Big Sarge

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Big Sarge last won the day on May 31

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About Big Sarge

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  1. I believe the initial intent of slowly inverting the bottles after capping was to check for leaks.
  2. I learned this the hard way early on. I certainly didn't blast Mr. Beer and put the blame on myself. It was my second batch and I was still learning. It did, however, turn out that the spigot hole in the LBK was not cut correctly and the leak was unavoidable. The gracious and helpful Mr. Beer customer service had no issues with sending me a replacement, for free.
  3. Looks like you now have an Apricot Sour @Nickfixit!
  4. Even with your strength in numbers, you can't beat the dynamic duo from beer-hating Oklahoma!! @HoppySmile!
  5. Short version (as I'm headed to bed): you need to boil hops in some sort of malt (not just water) in order to get them to "stick". Just don't boil them in HME; use steeped grain water or LME, then add the HME at flameout.
  6. I'm still drinking stuff I brewed from earlier in 2016. I say go for it!
  7. How is there not a thread labeled "Ask RickBeer" by now?
  8. I know a guy named Google who might have a few. Great profile picture, by the way. Very fitting for today.
  9. He usually is.
  10. It's about time travel and the Kennedy assassination. Read it. It's pretty long and awesome. Don't watch the tv show first either.
  11. I've read about half of those. Most recently, I've read 11-22-63 and Under the Dome. Also Christine back in high school.
  12. I'm not going to lie, some parts made my head hurt a little. The science of yeast runs pretty deep. Great read though!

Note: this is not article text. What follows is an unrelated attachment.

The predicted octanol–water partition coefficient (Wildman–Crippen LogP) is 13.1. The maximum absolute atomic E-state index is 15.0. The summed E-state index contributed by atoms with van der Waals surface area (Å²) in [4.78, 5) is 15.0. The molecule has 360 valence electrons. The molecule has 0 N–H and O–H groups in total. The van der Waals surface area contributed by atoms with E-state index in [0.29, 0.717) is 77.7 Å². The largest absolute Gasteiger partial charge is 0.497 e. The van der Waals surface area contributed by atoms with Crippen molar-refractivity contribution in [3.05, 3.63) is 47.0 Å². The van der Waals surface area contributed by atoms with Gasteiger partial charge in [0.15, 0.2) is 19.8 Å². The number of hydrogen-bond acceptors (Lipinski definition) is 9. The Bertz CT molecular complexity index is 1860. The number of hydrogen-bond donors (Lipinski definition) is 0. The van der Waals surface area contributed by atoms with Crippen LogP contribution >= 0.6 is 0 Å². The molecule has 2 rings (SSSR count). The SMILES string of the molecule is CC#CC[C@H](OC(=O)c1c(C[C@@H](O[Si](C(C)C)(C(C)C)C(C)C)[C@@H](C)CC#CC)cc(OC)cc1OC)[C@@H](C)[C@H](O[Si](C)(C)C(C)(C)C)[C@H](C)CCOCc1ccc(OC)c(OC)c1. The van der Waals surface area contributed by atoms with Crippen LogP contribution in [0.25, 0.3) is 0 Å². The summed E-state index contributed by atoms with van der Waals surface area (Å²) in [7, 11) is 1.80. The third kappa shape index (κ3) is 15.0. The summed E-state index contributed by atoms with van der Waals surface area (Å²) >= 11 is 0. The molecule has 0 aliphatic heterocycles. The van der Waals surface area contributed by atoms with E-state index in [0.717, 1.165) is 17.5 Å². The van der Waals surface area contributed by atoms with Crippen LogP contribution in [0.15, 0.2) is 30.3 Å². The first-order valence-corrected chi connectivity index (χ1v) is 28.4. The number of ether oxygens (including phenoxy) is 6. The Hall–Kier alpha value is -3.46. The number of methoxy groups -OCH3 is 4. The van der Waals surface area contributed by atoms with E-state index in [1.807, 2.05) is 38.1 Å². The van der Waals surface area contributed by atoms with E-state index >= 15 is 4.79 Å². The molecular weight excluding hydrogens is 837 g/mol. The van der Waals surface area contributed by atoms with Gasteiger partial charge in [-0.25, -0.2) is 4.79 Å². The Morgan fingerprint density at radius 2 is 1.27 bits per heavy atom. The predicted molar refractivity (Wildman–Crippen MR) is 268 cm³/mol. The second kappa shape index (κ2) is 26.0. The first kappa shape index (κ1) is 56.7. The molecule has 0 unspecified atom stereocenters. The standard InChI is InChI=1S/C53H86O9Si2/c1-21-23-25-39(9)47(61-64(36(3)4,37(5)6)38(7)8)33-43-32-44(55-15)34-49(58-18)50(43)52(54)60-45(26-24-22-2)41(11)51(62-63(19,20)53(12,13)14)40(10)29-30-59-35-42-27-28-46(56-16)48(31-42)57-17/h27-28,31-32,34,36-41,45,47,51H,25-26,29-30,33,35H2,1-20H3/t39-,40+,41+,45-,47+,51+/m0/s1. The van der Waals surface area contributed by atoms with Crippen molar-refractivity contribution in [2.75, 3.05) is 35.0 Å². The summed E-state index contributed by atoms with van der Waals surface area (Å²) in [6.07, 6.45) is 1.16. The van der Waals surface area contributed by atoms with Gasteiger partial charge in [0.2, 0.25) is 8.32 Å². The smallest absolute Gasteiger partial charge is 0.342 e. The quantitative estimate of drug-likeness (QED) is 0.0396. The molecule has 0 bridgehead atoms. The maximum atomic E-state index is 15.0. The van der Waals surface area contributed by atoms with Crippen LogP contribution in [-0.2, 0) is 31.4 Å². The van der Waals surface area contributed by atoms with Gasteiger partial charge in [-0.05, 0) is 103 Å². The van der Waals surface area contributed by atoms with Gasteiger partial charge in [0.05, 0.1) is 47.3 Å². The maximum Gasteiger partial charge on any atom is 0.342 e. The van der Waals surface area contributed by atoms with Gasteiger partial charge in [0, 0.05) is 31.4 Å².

13. The science of yeast in brewing is quite fascinating, with many different variables. While most of us are interested in the "add yeast, make beer" aspect of it, things like flocculation and attenuation determine which yeast should be used to make which beer. Then there are the obvious esters that add to a beer'd flavor and aroma. In the end, there's a lot to learn about yeast in brewing. I see it as an advanced study. We can mix and match malts and hops all day to help determine flavors, but all of the workings of the yeast can make similar profiles very different.
  14. It really depends on the FG, which differs by beer style. Some beers finish lower and drier, while others finish higher and sweeter. The yeast you choose also plays a factor, as different yeast will chew up varying amounts of the fermentable sugars. It's best to stick to the calculations of the difference between OG and FG.
  15. Josh, thanks for the info. I was leaning towards an infection, maybe even in the bottles (but not all of them). I don't think it was an incomplete fermentation, as I've religiously gone 3 weeks at controlled temps. I've also used the standard 1/2 teaspoon per 12 oz glass bottle, which has never steered me wrong. To taste, I definitely think I went too far by throwing in the whole 4 oz of chocolate malt. It sucks trying to eliminate the variables of what could've gone wrong, especially when the process has been tried and true. I knew the chocolate malt lacked fermentable sugars, which threw me for more of a loop. Sadly enough, I drank my last SWS this past weekend, after 6 months bottled.